we see that our Chymists cannot Analyze them in close Vessels, and of
other compound Bodies the open Fire can as little separate the
Elements. For what can a naked Fire do to Analyze a mixt Bodie, if its
component Principles be so minute, and so strictly united, that the
Corpuscles of it need less heat to carry them up, than is requisite to
divide them into their Principles. So that of some Bodies the Fire
cannot in close Vessels make any _Analysis_ at all, and others will in
the open Air fly away in the Forms of Flowers or Liquors, before the
Heat can prove able to divide them into their Principles. And this may
hold, whether the various similar parts of a Concrete be combin'd by
Nature or by Art; For in factitious _Sal Armoniack_ we finde the
common and the Urinous Salts so well mingled, that both in the open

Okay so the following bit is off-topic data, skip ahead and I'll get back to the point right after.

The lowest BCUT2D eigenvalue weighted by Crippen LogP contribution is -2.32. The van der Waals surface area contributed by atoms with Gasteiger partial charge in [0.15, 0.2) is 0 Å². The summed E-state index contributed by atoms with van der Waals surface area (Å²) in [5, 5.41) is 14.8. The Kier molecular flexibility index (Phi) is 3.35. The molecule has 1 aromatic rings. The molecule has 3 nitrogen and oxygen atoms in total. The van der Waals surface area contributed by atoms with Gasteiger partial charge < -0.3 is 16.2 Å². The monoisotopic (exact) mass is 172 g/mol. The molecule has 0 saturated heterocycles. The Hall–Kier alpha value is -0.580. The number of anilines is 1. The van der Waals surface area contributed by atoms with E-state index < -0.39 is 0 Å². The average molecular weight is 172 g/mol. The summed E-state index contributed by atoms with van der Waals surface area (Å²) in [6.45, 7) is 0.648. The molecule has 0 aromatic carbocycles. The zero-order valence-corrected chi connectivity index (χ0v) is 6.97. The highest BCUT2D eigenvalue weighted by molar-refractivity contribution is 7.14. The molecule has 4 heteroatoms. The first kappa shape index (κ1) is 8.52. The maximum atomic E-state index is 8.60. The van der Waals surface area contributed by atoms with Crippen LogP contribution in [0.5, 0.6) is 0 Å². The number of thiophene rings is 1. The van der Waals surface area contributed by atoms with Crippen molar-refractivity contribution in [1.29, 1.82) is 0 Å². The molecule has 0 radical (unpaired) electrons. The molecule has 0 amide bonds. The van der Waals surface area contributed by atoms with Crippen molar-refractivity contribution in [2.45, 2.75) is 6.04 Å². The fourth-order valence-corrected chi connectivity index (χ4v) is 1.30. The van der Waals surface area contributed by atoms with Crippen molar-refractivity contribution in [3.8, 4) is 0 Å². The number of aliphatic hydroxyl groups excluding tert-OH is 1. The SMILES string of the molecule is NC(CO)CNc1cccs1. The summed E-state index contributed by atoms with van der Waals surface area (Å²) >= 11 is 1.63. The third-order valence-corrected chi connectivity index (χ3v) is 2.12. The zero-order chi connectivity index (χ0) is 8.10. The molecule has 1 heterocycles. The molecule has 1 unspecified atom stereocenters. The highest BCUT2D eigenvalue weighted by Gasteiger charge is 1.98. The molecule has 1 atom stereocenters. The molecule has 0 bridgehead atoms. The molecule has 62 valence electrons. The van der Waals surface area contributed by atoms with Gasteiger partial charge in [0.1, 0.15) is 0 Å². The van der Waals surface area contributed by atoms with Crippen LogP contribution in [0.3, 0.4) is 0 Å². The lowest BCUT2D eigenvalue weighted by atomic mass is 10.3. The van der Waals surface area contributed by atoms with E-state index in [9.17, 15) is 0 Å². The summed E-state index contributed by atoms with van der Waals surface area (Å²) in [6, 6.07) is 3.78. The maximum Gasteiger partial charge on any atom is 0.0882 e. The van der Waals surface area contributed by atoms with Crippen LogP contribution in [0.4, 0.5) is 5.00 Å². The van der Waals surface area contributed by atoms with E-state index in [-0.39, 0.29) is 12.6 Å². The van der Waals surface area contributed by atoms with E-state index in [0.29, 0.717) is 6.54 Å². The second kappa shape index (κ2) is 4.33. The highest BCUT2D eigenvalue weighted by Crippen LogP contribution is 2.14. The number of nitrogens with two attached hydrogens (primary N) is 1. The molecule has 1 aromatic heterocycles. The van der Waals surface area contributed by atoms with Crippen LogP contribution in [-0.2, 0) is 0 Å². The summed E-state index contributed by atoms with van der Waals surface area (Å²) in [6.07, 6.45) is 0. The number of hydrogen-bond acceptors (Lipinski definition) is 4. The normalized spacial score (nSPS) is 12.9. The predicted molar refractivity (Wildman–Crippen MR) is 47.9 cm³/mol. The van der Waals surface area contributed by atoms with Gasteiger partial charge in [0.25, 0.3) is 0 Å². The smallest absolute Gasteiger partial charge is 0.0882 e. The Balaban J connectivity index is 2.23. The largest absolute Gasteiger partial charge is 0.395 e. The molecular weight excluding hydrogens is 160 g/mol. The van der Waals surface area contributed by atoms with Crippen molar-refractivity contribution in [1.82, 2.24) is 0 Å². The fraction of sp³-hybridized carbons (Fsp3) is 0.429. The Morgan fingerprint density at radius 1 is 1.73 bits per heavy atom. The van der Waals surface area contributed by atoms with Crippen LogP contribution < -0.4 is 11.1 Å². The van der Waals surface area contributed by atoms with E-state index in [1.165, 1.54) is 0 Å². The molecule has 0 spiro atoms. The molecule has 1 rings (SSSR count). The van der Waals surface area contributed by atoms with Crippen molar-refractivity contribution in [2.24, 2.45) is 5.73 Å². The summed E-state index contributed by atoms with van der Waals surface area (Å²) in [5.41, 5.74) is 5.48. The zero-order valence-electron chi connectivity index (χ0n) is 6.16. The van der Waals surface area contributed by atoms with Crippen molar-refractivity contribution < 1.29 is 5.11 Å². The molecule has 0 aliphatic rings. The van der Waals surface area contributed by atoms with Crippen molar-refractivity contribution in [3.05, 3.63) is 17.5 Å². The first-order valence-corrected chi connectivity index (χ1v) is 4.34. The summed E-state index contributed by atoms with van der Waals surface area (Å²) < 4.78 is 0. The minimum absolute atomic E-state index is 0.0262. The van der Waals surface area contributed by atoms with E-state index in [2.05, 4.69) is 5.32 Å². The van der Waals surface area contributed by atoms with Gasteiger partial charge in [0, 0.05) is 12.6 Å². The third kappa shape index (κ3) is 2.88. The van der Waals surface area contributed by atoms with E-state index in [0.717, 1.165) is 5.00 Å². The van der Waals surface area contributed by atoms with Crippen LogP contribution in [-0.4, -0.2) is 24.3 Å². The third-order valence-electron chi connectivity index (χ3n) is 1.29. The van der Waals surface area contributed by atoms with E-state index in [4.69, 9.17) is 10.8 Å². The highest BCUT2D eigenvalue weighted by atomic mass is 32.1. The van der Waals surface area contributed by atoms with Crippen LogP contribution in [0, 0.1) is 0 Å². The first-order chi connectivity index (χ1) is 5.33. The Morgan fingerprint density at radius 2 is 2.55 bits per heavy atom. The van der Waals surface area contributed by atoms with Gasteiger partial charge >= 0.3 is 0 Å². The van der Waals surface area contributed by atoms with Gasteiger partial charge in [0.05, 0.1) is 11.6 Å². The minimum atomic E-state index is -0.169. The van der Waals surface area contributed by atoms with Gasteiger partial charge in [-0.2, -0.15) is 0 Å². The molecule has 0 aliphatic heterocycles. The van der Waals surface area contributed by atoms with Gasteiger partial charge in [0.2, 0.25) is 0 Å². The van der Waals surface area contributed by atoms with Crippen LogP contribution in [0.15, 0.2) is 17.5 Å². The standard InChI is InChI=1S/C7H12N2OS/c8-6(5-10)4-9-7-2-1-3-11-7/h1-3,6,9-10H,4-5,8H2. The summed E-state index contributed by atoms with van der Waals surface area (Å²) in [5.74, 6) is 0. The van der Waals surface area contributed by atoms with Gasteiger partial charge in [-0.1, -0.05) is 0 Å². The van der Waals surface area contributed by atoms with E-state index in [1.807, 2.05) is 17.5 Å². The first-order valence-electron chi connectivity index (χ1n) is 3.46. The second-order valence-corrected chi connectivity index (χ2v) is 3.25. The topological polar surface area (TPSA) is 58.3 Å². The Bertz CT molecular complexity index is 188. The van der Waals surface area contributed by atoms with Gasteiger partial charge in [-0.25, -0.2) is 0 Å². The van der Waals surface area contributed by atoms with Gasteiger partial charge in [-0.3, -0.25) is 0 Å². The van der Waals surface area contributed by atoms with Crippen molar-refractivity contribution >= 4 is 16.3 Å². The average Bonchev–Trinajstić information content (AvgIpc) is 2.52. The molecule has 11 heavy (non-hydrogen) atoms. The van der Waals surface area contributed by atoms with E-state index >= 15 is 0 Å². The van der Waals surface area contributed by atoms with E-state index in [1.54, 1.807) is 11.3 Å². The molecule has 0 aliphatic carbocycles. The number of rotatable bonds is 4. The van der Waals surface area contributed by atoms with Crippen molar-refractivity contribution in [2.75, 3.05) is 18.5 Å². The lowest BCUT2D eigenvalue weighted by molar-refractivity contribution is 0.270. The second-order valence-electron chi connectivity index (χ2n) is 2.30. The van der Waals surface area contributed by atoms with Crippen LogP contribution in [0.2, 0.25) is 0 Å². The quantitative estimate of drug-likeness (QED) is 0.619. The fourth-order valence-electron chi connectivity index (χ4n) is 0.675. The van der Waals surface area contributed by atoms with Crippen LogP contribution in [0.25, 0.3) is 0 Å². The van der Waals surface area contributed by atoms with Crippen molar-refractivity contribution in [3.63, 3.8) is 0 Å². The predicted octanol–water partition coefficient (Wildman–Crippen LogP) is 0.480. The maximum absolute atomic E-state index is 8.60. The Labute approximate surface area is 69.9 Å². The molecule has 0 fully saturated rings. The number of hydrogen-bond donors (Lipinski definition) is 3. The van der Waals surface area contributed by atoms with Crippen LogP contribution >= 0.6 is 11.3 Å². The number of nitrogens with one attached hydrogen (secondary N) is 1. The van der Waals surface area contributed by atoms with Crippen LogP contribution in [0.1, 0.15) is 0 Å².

Fire, and in subliming Vessels they rise together as one Salt, which
seems in such Vessels irresoluble by Fire alone. For I can shew you
_Sal Armoniack_ which after the ninth Sublimation does still retain
its compounded Nature. And indeed I scarce know any one Mineral, from
which by Fire alone Chymists are wont to sever any Substance simple
enough to deserve the name of an Element or Principle. For though out
of native Cinnaber they distill Quicksilver, and though from many of
those Stones that the Ancients called _Pyrites_ they sublime
Brimstone, yet both that Quicksilver and this Sulphur being very often
the same with the common Minerals that are sold in the Shops under
those names, are themselves too much compounded Bodies to pass for the
Elements of such. And thus much, _Eleutherius_, for the Second
Argument that belongs to my First Consideration; the others I shall
the lesse insist on, because I have dwelt so long upon this.

[Footnote 3: _Agricola_ de Natura Fossil. Lib. 9. Cap. 11. & 12.]

Proceed we then in the next place to consider, That there are divers
Separations to be made by other means, which either cannot at all, or
else cannot so well be made by the Fire alone. When Gold and Silver